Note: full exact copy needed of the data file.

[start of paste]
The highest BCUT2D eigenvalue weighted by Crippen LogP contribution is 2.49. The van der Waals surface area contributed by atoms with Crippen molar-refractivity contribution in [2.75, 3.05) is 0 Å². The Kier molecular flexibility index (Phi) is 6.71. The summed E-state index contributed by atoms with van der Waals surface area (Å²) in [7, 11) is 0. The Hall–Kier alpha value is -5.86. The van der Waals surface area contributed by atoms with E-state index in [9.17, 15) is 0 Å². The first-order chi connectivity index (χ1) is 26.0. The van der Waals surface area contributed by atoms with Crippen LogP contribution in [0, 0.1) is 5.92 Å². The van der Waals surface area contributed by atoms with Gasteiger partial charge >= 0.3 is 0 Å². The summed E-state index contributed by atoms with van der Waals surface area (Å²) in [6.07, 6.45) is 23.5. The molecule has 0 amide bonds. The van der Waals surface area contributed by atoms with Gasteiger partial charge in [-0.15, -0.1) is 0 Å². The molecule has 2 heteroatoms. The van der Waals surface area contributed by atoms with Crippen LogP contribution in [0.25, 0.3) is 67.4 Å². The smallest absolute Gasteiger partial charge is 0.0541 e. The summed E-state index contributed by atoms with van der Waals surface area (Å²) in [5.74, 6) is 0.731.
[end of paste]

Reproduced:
The highest BCUT2D eigenvalue weighted by Crippen LogP contribution is 2.49. The van der Waals surface area contributed by atoms with Crippen molar-refractivity contribution in [2.75, 3.05) is 0 Å². The Kier molecular flexibility index (Phi) is 6.71. The summed E-state index contributed by atoms with van der Waals surface area (Å²) in [7, 11) is 0. The Hall–Kier alpha value is -5.86. The van der Waals surface area contributed by atoms with E-state index in [9.17, 15) is 0 Å². The first-order chi connectivity index (χ1) is 26.0. The van der Waals surface area contributed by atoms with Crippen LogP contribution in [0, 0.1) is 5.92 Å². The van der Waals surface area contributed by atoms with Gasteiger partial charge >= 0.3 is 0 Å². The summed E-state index contributed by atoms with van der Waals surface area (Å²) in [6.07, 6.45) is 23.5. The molecule has 0 amide bonds. The van der Waals surface area contributed by atoms with Gasteiger partial charge in [-0.15, -0.1) is 0 Å². The molecule has 2 heteroatoms. The van der Waals surface area contributed by atoms with Crippen LogP contribution in [0.25, 0.3) is 67.4 Å². The smallest absolute Gasteiger partial charge is 0.0541 e. The summed E-state index contributed by atoms with van der Waals surface area (Å²) in [5.74, 6) is 0.731.